By Nii B. Andrews

There is a mysterious but compelling story of a slave ship from the 19th century.

All the slaves on that ship went blind except for one. Needless to state, almost all of them were thrown overboard – completely in accordance with the abysmal moral standards and abject brutality of those days.

But are our attitudes and morals any better today? Are we more caring today?

Lubiana Himid utilizes this tragic story as the basis for her new painting Le Rodeur: The Lock (2016).

There’s a strange foreboding in this work that seems to go beyond a specific time and place; the sea is once again an uneasy presence….at once a witness and an executor.

Le Rodeur: The Lock (2016), Lubaina Himid. Courtesy the artist and Hollybush Gardens

Himid insists that her work investigates ‘the depths of despair, the pain of loss, and an understanding of what actually matters to me’.

Immigration and identity remain at the heart of today’s international politics with the world’s majority holding stopports – not passports; the former leading to the most inane, moronic questions and scrutiny from scruffy, gruff officialdom at legitimate entry points.

Meditations and reflections on home and belonging have always been an intrinsic part of Himid’s work in which she repeatedly calls to mind the sea, and accompanying associations of journeys and exile.

AMADOU SUMAILA by Spanish journalist César Dezfuli. This photograph of an African teenager just rescued from the Mediterranean Sea won a £15 000 award – the Taylor Wessing Portrait Prize 2017.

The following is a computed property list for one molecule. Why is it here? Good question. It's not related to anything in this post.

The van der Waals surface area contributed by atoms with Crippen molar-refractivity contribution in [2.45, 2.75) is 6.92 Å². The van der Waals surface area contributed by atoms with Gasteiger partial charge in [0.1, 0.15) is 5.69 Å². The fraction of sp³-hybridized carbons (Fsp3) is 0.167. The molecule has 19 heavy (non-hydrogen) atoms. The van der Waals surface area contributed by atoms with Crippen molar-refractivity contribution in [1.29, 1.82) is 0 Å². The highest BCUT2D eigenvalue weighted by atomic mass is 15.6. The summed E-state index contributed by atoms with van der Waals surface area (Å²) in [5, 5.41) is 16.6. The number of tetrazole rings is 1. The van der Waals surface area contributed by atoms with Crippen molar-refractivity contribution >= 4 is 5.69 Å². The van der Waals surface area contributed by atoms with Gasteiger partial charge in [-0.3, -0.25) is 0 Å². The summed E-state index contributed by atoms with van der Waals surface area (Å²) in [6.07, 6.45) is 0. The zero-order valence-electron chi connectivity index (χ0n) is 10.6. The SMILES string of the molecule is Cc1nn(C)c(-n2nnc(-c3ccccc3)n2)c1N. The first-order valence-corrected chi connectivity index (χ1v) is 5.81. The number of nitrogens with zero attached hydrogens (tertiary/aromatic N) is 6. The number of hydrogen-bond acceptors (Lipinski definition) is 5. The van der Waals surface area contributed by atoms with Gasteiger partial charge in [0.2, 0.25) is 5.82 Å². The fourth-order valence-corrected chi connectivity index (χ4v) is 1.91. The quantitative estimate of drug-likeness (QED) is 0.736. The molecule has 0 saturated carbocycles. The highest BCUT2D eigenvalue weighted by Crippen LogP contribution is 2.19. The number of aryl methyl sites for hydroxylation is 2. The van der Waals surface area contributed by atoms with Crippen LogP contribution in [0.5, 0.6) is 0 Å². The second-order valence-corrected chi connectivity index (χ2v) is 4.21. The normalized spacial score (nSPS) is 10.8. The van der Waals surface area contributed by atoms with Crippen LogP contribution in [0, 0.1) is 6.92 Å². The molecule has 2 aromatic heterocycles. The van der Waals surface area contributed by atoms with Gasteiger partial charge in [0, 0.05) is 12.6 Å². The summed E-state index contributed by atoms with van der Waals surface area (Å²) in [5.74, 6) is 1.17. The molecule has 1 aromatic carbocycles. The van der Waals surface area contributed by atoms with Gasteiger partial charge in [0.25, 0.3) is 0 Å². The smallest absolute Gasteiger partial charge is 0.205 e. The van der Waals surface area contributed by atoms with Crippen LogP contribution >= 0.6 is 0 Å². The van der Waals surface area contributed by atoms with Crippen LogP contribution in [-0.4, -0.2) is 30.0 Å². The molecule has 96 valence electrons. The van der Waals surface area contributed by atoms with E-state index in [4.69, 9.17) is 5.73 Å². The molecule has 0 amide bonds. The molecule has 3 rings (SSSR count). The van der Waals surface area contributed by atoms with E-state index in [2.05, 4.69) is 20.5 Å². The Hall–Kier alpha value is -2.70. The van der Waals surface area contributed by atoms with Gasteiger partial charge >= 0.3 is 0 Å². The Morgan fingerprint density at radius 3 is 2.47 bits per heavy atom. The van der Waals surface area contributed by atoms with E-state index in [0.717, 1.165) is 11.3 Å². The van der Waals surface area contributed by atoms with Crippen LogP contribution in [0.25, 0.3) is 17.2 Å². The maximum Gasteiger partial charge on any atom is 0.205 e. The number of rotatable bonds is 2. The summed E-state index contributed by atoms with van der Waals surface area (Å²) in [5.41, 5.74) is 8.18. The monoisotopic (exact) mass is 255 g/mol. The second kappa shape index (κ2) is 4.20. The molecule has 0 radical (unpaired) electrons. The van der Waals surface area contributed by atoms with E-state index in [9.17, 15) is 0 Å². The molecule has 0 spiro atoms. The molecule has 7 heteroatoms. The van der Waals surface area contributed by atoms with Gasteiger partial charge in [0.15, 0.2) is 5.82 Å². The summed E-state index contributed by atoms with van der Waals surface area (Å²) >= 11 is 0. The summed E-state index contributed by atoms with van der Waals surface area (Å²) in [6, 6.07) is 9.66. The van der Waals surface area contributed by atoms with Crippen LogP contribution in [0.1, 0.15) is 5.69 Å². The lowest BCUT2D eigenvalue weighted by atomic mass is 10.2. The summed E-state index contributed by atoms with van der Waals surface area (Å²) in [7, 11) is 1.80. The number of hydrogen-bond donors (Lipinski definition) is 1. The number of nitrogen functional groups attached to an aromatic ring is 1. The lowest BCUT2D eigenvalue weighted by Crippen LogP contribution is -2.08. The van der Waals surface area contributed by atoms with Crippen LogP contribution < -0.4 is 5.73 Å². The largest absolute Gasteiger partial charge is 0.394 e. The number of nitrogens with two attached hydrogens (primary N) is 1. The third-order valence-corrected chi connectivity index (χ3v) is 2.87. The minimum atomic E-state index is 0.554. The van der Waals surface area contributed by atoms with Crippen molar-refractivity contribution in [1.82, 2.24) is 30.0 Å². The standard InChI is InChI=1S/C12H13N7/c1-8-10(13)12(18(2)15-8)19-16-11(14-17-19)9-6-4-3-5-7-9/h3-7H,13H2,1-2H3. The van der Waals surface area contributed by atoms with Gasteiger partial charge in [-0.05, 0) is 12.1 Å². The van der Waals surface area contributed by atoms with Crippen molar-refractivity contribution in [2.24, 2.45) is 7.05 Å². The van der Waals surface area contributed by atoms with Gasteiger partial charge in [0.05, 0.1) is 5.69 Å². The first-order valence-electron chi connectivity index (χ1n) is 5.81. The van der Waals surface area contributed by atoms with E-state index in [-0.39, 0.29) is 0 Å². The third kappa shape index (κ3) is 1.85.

She references not only fatal crossings, but the global movement of people and culture.

Today, in the midst of an international refugee crisis and the apparent resurgence of functioning slave markets, such work takes on added agency and urgency.

Lubiana Himid.

Himid was born in Zanzibar where her father was from; her mother from east Lancaster.

Himid lives and works in Preston and is professor of contemporary art at the University of Central Lancashire.

She has just been nominated for the Turner Prize.

5 thoughts on “BLIND ON A SLAVE SHIP.”

  1. Thank you, Nii for sharing such a powerful reminder not of centuries past but the present and immediate future.

    We are no more moral or caring than our forbears. We have learned nothing from the past.

  2. At last, some focus on the refugee crisis and the slave trade which is an inevitable extension of this crisis.

    “People’s ” (note spelling ) have assembled in West Africa, in a typical knee jerk reaction to the slave market (not the causative refugee situation).

    Meanwhile the Pontiff is playing diplomatic papal games with another refugee crisis in Myanmar and Bangladesh.

    I thought he would be more forthright and demand more from those responsible but alas it is business as usual.

  3. Thank you, AA and SJ

    I am not at all surprised that discerning minds such as yours will see the true state of affairs.

    This is obviously the first step towards solving the problem.

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